Tuesday, 11 January 2011

My thoughts on stop motion development.

A freind on my naimation course asked me about stop motion animation in order to answer a question in his practical creative business module.

He asked a very simple question:

Are the steps in pre-production for 2d animation, development, pre-production, production and post production, the same for stop-motion.

The short film I am producing, being a stop motion production, has led me on a merry dance in this regard. What I knew of the planning of 2d shorts didn't directly translate to producing work grounded directly in the physical reality.

He also asked about the time, effort and budget opposed to producing 30 seconds of animation in 2D opposed to stop-motion; these two question require ONE LONG ANSWER.

It was as follows;

"It is the same, however there is a certain amount of overlap between the processes. Its not quite as direct as the planning of a 2D feature; first off your approach might matter. In 2D if you have the skill and the reference you can draft what yu need by drawing it frame by frame.

In stop motion it has to be built or conform to gravity; the whole process can be completely buget led and a limit imposed on the length or scale of the piece of work. Or the process can be story/concept led; then the budget will determine how complex your shots may be in order to tell the story.

Believe it or not, the first option may be the most liberal; as the limit (budget or running time) lets you set a basic limit and your story will grow out the restrictions you place on yourself.

Where things overlap is the constant innovation, research and revision that has to occur at every stage of the film. For instance; building a puppet requires a lot of trial and error and can only really begin once you have a character design in place. However this requires you to experiment with material tests and trial runs to see what is possible. It is entirely possible that you may have to build three unique specialist puppets for different shots; even of the same character.

I guess what I'm trying to say is that in 2D there is no limit to what you can draw, in stop-motion there are no limits to the stages of production. You may be required to find a solution to a range of problems that require the principles of all four areas of production; in a physical space there are physical limits and creative problem solving is required both on the production and shot scale to over come this.

WOO! why didn't I put that in my evaluation?

Basically, it take longer and costs more to construct, design and prepare our characters in stop-motion. However once we have or hands on them the tactile feedback and instant results we experiance without worrying about draughtsmanship let us animate in a much shorter period of time and with greater creative flexibility. Producing a 30 second short may very well be easier in stop-motion because last minute changes and re-shoots are easier when you have physical items you can use again.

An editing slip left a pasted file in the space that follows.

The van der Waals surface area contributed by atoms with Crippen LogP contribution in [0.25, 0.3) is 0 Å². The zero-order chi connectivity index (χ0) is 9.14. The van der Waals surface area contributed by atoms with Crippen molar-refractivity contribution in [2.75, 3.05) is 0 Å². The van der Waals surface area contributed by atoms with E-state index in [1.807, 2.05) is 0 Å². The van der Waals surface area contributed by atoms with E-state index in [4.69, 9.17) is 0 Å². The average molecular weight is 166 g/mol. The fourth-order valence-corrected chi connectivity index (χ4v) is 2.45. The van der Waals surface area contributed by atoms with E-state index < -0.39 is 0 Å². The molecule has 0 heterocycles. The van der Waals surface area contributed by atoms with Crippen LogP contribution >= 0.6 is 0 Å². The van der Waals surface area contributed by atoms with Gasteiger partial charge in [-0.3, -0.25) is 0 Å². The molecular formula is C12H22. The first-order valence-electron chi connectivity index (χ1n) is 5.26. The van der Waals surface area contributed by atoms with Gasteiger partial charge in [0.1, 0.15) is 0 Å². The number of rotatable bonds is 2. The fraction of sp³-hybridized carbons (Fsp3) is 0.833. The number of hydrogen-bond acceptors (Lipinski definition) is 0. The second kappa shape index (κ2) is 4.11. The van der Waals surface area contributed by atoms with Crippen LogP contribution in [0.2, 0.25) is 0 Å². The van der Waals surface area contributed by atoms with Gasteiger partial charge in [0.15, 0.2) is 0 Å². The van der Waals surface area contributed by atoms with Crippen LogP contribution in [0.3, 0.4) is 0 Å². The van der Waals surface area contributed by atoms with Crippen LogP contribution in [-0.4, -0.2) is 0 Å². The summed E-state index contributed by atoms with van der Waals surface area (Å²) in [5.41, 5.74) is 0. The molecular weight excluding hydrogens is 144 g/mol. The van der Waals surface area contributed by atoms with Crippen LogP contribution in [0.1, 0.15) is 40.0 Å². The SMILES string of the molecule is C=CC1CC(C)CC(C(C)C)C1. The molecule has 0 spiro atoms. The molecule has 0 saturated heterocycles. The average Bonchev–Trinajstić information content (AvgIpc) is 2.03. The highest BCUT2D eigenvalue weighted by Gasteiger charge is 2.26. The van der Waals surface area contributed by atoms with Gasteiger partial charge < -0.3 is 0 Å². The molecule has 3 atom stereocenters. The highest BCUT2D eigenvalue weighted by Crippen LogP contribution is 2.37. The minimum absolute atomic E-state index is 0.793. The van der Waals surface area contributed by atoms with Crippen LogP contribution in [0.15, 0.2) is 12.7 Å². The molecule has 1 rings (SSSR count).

This may make it more cost effective when you have greater control over the project.

However it might be wiser and faster to go with 2D if all the shots are planned and the client knows exactly what they want.

In terms of costing; researching, designing and building a (cheap and simple puppet of presentable quality) for commercial work may cost as much as 250 pounds (including surplus material, may be able to make more duplicate pupets). Set design would be cheaper and doesn't always have to stand up to as much scrutiny, a cheap cost may be 100 pounds? These are student rates using student materials and might vary depending on the caliber of client you take on.

In terms of time spent; a 30 second stop motion short could be completed in the following time scale;
research, set design, character design, 2 days.
Materials tests for problem solving, 2 days.
Trial Puppets, a day and a half.
Final puppets, day and a half (per puppet, much longer if casting parts is necessary.)
Set building, 3 Days.
Test animation, 2 days
Final Animation, 3 days

Out of a three week production period, the remaining time would then be spent on foley and sound mix, editing, as normal. I've also tried to factor in time for engineering problems and general problem solving.

However, this is a really rushed production and assumes that sound and lighting are just basing components;
i would expand the production to five weeks to allow for effiency. proper planning of sets, lighting, sound and puppet resouces really needs to be considered in order to make the most of money and time. Stop-motion is unique as it needs some time and consideration for all elements of the project really need to feed into each other.

This time scale assumes that the producer/animator is experianced with his materials/puppets and how they behave on set and under camer/lights. I would expand it again if someone was unused to stop-motion.

In terms of costing I can help you with the approximate cost of materials? and there is a really good book called the guerilla film-makers guide that can help with post-production and pre-production costs?"

I was very proud with a response of such un-solicited magnitude.

No comments:

Post a Comment